The Human Animal: The Biology of Love

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In Western cultures, females use make-up to accentuate their features. This cultural custom dates back to Egyptian times.

How do humans make themselves ‘sexy’ and attractive?

We now know that both males and females find health and vigor sexually attractive in a mate. From a biological stance, sexual arousal impacts certain physical properties of the human animal, more specifically in females such as dilated pupils, reddened lips and glowing skin. But how do we give such impressions in everyday life? Morris now goes onto describe human sexual signals, which allow humans to give the impression that they are ‘sexy’.

When we people meet there are many ways they can transmit sexual signals such as a smile or for longhaired individuals playing with their hair. These acts are flirtatious and give the impression of, “Look, I’m making myself more attractive for you”.  Then there’s a more natural signal, made possible by our naked skin: the blush. This blushing of the visible skin, as a social signal is superficially similar to the flushing that occurs during sexual intercourse. The blush usually starts in the centre of the cheek then spreads to the neck and upper torso. This change of skin colour to the male onlooker is attractive. The pinkness eludes the impression of youth and health, a sexual glow, as well as having a virginal and innocent quality, which appeals to him.

But how do humans maintain such physical properties if the triggers are upcoming from biological factors? Quite simple…make up. The use of blusher in modern make up is supposedly used to highlight cheekbones yet mimics the start of a natural blush, which is inevitably apart of it’s appeal. Mascara and eye shadows can make the human eye pop, which makes eye contact all the more irresistible. Again I feel it important to mention Morris is coming from a biological and heterosexual perspective. And so these sexual signals are exclusively female, in order to attract a male. Of course, in reality males can adopt such acts of mimicry too to make him feel more attractive. But for now let’s just consider the biological and heterosexual desire of the human species.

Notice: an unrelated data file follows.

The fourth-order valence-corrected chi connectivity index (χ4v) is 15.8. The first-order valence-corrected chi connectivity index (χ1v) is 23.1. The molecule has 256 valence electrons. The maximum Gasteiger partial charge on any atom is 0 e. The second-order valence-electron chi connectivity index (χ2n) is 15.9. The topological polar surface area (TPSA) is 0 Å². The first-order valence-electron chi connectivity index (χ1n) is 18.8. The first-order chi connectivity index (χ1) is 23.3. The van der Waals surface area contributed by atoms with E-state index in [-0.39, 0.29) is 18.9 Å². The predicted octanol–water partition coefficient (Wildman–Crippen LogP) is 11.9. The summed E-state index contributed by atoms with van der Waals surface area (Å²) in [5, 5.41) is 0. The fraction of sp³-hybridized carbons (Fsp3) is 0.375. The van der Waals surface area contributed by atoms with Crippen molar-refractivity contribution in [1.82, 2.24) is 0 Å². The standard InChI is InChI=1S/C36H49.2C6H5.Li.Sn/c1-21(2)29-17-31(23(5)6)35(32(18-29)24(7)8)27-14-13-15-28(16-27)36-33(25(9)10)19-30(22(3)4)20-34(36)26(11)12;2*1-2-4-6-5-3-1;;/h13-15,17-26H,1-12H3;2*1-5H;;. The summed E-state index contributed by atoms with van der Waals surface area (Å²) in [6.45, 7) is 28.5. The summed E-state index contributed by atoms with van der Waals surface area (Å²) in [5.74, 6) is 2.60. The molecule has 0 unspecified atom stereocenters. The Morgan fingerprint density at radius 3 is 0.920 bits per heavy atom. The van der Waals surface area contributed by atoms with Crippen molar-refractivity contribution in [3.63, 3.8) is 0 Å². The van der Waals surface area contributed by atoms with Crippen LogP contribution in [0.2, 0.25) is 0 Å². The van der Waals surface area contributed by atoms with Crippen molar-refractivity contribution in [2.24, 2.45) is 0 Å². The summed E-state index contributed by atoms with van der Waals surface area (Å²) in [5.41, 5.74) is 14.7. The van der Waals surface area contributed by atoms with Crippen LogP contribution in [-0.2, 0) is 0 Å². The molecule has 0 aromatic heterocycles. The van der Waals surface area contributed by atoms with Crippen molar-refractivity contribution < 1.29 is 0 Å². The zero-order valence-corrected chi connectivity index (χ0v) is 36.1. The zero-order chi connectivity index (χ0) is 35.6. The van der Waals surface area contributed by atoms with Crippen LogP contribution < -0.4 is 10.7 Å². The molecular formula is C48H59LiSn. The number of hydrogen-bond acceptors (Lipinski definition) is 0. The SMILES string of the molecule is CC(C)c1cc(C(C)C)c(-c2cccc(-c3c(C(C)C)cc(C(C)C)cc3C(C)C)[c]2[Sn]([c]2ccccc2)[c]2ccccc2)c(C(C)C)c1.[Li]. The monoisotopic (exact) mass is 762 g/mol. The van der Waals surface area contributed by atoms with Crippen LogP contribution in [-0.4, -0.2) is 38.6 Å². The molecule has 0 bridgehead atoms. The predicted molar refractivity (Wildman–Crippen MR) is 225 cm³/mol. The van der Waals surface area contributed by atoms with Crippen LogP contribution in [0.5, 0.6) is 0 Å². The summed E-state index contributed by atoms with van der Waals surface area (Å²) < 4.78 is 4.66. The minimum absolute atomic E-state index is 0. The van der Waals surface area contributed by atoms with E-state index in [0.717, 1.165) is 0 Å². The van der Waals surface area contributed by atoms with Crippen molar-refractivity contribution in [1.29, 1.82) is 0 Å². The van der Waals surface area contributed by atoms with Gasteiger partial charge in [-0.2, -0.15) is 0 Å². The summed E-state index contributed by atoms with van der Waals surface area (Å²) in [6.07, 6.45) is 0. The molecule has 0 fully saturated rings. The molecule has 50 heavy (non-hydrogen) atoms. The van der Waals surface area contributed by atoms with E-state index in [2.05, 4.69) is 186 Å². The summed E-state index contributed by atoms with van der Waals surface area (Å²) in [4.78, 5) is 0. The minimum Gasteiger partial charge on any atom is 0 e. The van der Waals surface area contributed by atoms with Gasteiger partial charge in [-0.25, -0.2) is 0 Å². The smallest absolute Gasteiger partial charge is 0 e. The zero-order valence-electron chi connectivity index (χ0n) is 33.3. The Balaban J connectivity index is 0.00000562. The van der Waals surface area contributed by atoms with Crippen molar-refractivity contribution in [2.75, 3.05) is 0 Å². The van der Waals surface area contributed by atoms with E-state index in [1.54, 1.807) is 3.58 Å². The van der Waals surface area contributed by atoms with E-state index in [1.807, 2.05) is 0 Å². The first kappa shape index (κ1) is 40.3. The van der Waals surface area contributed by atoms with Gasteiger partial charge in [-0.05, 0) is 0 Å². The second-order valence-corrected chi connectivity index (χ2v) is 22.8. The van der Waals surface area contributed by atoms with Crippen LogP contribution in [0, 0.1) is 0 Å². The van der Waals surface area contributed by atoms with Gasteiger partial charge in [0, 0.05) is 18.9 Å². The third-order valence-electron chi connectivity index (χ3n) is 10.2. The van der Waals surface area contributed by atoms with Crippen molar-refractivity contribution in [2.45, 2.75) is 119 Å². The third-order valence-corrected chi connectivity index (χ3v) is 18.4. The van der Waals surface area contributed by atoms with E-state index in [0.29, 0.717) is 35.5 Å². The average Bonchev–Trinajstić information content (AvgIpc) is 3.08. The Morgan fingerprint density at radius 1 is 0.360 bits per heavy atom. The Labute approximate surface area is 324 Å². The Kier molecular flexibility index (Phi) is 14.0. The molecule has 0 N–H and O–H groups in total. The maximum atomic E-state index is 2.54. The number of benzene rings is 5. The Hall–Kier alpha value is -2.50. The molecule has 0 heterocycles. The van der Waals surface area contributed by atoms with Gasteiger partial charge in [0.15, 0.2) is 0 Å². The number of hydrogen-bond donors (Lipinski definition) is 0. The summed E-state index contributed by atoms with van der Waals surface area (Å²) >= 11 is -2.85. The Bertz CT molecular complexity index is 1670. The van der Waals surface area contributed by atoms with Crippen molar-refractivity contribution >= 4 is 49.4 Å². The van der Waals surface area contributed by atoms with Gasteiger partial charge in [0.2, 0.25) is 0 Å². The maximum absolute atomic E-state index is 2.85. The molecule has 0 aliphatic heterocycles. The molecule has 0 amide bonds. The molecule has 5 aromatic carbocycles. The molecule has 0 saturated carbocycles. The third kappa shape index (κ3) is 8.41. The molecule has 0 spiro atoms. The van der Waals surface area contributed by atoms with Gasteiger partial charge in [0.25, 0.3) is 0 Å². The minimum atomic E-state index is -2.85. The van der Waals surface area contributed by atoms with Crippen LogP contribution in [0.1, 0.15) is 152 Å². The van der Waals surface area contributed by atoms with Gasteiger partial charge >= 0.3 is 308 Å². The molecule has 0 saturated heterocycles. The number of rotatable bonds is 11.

Another sexual signal exclusive to females are the rounded female breasts, which are unique to our species. Apes are completely flat chested when their not giving milk to their young. However, the human female retains her swollen breasts throughout her adult life. Whilst breasts have a function, their shape is purely sexual. The roundedness of breasts seems to have evolved as a mimic to the roundedness of the buttocks. Most female primates sexual signals occur in the lower regions. However, as humans became upright it was necessary to have a frontal display as well. Morris then compares a close up of a females’ breasts to a females’ buttocks and the resemblance is uncanny. In fact such sexual signals are evident in most of the female body, such as the roundedness of the shoulders and of the knees. This roundedness and softness of these body parts provide visual echoes of the prime evil buttock display.

Female lips provide visual echoes too, another form of self-mimicry; in both shape and colour lips resemble that of the external genitals. When the labia reddens during sexual arousal the lips also become swollen and redder.  This change can be artificially heightened through the application of lipstick, a cultural exaggeration, which has been employed by women since the days of ancient Egypt. This idea of attractiveness and sexual arousal being directly contingent with swollen reddened lips got me thinking. It made me realise how so many females who are considered ‘beautiful’ and ‘sexual’ in modern culture possess such qualities: big red lips. It appears that our perspectives of what is beautiful and what is not are merely shaped by our biological tendencies for sexual intercourse and reproduction. Bigger means better, right?

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